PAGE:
I’m reading an article by a noted essayist/polemicist who is complaining about contemporary fiction. I love it when they do that! A certain book, he says, is full of ponderous sentences about how a certain part of a certain city “produces inequality, poverty, differential health outcomes, and other social metrics taken straight from the generally accepted web content dad.” I understand generally accepted web content dad to be a sly way of referring to Wikipedia. Isn’t it apt? How cleverly this essayist/polemicist can turn a phrase! Why can’t I write like that?
Then it’s time to go to San Francisco and get a quart of vanilla ice cream for R., a quart of espresso ice cream for me, which will somehow stay frozen in my backpack the whole way home.
If I’ve gotten nothing else from my long sojourn with the English Romantics, I now have this Wordsworth-plus-America-the-band mashup as a permanent tenant in my head:
Like to a pagan suckled
In a creed outworn,
In the distance hear the laughter
Of the last unicorn—
Hardcover books, nicely made, came from the printer on a wooden shipping pallet, which I got to keep. Perhaps every time I write a book I’m going to get a free pallet? I had the great privilege of signing them all, biking them around to where they belonged, setting up a little ship station in the basement. The official publication date will be May 1 (they think?), but for the time being it’s done with and the worst case from here is that nothing happens. Which I find a fairly advantageous state of affairs.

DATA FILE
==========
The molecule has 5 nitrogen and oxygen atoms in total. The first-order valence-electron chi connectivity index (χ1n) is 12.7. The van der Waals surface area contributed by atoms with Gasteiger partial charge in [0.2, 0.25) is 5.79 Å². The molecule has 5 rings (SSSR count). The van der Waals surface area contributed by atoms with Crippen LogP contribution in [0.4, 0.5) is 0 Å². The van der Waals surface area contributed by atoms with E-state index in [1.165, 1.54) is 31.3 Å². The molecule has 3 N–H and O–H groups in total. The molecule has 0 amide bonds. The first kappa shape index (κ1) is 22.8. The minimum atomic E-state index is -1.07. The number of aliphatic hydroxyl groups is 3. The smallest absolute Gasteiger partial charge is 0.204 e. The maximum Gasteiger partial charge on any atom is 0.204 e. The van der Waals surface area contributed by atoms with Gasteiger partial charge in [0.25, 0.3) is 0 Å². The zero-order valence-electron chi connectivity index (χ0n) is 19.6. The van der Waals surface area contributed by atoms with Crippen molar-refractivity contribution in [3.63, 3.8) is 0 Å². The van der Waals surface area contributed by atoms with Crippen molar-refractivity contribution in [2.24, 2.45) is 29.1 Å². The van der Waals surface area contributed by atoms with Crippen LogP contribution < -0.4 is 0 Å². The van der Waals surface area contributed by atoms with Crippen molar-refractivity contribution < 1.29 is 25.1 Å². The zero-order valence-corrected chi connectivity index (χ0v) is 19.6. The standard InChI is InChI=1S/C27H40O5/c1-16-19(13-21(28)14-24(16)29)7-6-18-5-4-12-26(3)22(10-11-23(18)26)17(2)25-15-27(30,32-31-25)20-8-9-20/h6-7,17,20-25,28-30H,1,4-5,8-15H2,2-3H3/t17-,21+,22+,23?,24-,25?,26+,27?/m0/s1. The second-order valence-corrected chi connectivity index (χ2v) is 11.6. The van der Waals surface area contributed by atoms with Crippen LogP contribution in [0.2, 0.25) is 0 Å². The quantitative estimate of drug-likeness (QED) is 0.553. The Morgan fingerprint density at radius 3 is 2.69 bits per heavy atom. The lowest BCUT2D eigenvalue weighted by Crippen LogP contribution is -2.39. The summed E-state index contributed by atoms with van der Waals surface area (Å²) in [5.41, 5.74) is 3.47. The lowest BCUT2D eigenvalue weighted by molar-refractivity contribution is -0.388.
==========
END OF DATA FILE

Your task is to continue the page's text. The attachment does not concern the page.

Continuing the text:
Maybe "Make Me a Pallet On Your Floor" can chase the worms from your ears?
Never Reread Your Own Book
The thought of my continuing loneliness was unbearable, and yet I had managed to exchange sympathetic letters with those of like mind—some contacted via fairly tenuous connections—who would discuss my trifling tales and other matters with me; but I was merely amusing myself with fictions, finding solace for my idleness in foolish words. Aware of my own insignificance, I had at least managed for the time being to avoid anything that might have been considered shameful or unbecoming; yet here I was, tasting the bitterness of life to the full.
I tried reading the Tale again, but it did not seem to be the same as before and I was disappointed. Those with whom I had discussed things of mutual interest—how vain and frivolous they must find me now, I thought; and then, ashamed that I could even contemplate such a remark, I found it difficult to write to them.
The Diary of Lady Murasaki, tr. Richard Bowring
That is AMAZING.
Fame, fame, fatal fame
I am happy to tell you that Metameat Slides was chosen for the 2018 Best of Iowa City Awards in the category of Business Services. The Best of Iowa City Award was created to acknowledge the best businesses in our community.
That’s very generous of you, correspondent impersonating a computer impersonating capitalism via the comment box. It’s the little things.
does that come with a cash award
When I take out my contact lenses and put on my nerd glasses they fog up on the inside, because I’m lit, because I’m a fucking minotaur.